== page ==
USDA report sheds light on supply and demand in ethanol industry

The U.S. Department of Agriculture (USDA) released a report last week, which showed that the amount of corn necessary to make a gallon of ethanol is less than previously believed.

“What is most remarkable about this supply and demand report is the light it sheds on a topic of great concern to U.S. corn farmers -- recognition of the growing efficiencies in the ethanol industry,” NCGA President Chip Bowling, a Maryland corn farmer, said.

The USDA estimates the corn use in ethanol production was lowered by 50 million bushels; however, the overall drop was partly balanced by higher-than-expected production during the winter months.

The decline in demand was more than offset by expected increases in demand for corn from the export, feed and residual markets, which were at 50 million bushels each.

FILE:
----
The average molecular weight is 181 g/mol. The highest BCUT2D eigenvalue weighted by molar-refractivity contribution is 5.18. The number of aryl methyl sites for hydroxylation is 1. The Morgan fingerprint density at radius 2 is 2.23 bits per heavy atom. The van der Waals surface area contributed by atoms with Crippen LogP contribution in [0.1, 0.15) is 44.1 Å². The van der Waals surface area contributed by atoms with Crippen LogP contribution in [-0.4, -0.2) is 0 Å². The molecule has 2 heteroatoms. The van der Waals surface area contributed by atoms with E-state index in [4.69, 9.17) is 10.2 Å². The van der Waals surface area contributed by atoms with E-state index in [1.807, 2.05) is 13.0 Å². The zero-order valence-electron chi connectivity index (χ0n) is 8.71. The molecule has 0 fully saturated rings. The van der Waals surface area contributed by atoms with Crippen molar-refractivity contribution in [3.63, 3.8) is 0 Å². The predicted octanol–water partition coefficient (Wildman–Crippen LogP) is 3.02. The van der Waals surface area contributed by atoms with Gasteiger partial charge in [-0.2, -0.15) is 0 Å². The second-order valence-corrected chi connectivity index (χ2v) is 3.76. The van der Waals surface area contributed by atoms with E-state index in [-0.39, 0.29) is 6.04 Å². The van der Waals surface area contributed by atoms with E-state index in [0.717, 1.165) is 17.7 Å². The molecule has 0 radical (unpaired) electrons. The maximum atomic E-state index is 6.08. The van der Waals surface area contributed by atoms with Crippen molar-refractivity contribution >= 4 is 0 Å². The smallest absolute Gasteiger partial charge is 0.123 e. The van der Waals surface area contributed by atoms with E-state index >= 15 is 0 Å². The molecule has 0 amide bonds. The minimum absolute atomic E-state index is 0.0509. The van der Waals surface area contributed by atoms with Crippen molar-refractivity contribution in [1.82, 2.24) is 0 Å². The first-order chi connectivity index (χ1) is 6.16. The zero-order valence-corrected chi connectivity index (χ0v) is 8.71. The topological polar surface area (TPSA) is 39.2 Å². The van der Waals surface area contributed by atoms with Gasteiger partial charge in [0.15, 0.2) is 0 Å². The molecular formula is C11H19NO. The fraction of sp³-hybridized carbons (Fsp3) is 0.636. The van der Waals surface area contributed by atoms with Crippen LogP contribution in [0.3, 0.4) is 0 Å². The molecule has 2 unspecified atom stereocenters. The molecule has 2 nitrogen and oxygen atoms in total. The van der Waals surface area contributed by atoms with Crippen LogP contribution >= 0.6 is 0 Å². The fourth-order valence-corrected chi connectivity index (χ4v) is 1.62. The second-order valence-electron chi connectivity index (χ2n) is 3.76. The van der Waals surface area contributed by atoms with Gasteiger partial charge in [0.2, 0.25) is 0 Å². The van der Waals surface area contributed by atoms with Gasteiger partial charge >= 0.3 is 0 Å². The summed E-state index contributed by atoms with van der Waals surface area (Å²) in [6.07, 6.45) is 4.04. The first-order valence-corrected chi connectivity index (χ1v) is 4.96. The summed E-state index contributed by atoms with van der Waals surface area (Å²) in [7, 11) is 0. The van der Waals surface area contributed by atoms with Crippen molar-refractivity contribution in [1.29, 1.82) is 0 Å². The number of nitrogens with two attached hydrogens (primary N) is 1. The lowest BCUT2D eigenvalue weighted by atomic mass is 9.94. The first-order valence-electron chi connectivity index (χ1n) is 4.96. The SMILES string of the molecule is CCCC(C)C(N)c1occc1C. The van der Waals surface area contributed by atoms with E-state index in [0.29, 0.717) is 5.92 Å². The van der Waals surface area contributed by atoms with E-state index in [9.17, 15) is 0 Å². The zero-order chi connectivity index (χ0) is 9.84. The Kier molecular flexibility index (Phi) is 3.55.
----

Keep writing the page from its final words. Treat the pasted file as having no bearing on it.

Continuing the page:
Amidst other adjustments, projected ending stocks were lowered by 50 million bushels, and the average farm price estimates were five cents higher at the average of $3.50 to $3.90 per bushel.

“For many years, we have strongly asserted that the ethanol industry continues to improve and those productivity gains should be taken into consideration," Bowling said. “With the simple justification offered for the analysis, USDA made a great step forward in showing its growing appreciation for the advances made in ethanol production and, thus, the ever-increasing benefit it offers Americans.”

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U.S. Department of Agriculture

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